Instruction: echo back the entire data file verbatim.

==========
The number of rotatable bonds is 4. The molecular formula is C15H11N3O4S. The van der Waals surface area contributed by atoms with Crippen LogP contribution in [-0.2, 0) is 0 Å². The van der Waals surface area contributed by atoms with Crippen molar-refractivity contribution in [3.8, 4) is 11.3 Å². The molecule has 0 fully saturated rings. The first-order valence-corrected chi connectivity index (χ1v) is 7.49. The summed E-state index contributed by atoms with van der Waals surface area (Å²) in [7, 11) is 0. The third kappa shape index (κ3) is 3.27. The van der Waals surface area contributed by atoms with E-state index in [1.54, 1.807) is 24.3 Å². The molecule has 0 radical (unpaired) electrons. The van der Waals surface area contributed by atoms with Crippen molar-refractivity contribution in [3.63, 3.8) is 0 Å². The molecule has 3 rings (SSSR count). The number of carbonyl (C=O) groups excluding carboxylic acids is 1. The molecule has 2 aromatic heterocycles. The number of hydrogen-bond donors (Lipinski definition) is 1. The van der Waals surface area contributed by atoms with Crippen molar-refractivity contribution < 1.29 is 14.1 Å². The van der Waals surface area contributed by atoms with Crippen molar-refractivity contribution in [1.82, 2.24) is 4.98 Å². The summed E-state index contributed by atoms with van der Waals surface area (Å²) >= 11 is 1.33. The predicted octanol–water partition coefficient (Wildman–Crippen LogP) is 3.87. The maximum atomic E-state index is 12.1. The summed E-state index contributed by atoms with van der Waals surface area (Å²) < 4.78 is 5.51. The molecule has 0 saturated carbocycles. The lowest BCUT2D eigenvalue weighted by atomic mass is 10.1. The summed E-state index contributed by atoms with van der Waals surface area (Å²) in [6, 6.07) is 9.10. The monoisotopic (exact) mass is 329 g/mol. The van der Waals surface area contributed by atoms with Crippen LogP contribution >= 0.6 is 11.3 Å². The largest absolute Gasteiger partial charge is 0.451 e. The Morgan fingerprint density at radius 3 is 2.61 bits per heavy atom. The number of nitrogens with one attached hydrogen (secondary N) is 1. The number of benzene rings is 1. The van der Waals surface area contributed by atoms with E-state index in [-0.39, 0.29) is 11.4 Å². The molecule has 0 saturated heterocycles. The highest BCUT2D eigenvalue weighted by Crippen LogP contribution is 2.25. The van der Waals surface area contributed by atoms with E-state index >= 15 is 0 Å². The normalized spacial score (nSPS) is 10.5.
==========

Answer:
The number of rotatable bonds is 4. The molecular formula is C15H11N3O4S. The van der Waals surface area contributed by atoms with Crippen LogP contribution in [-0.2, 0) is 0 Å². The van der Waals surface area contributed by atoms with Crippen molar-refractivity contribution in [3.8, 4) is 11.3 Å². The molecule has 0 fully saturated rings. The first-order valence-corrected chi connectivity index (χ1v) is 7.49. The summed E-state index contributed by atoms with van der Waals surface area (Å²) in [7, 11) is 0. The third kappa shape index (κ3) is 3.27. The van der Waals surface area contributed by atoms with E-state index in [1.54, 1.807) is 24.3 Å². The molecule has 0 radical (unpaired) electrons. The van der Waals surface area contributed by atoms with Crippen molar-refractivity contribution in [3.63, 3.8) is 0 Å². The molecule has 3 rings (SSSR count). The number of carbonyl (C=O) groups excluding carboxylic acids is 1. The molecule has 2 aromatic heterocycles. The number of hydrogen-bond donors (Lipinski definition) is 1. The van der Waals surface area contributed by atoms with Crippen molar-refractivity contribution < 1.29 is 14.1 Å². The van der Waals surface area contributed by atoms with Crippen molar-refractivity contribution in [1.82, 2.24) is 4.98 Å². The summed E-state index contributed by atoms with van der Waals surface area (Å²) >= 11 is 1.33. The predicted octanol–water partition coefficient (Wildman–Crippen LogP) is 3.87. The maximum atomic E-state index is 12.1. The summed E-state index contributed by atoms with van der Waals surface area (Å²) < 4.78 is 5.51. The molecule has 0 saturated carbocycles. The lowest BCUT2D eigenvalue weighted by atomic mass is 10.1. The summed E-state index contributed by atoms with van der Waals surface area (Å²) in [6, 6.07) is 9.10. The monoisotopic (exact) mass is 329 g/mol. The van der Waals surface area contributed by atoms with Crippen LogP contribution >= 0.6 is 11.3 Å². The largest absolute Gasteiger partial charge is 0.451 e. The Morgan fingerprint density at radius 3 is 2.61 bits per heavy atom. The number of nitrogens with one attached hydrogen (secondary N) is 1. The number of benzene rings is 1. The van der Waals surface area contributed by atoms with E-state index in [-0.39, 0.29) is 11.4 Å². The molecule has 0 saturated heterocycles. The highest BCUT2D eigenvalue weighted by Crippen LogP contribution is 2.25. The van der Waals surface area contributed by atoms with E-state index >= 15 is 0 Å². The normalized spacial score (nSPS) is 10.5.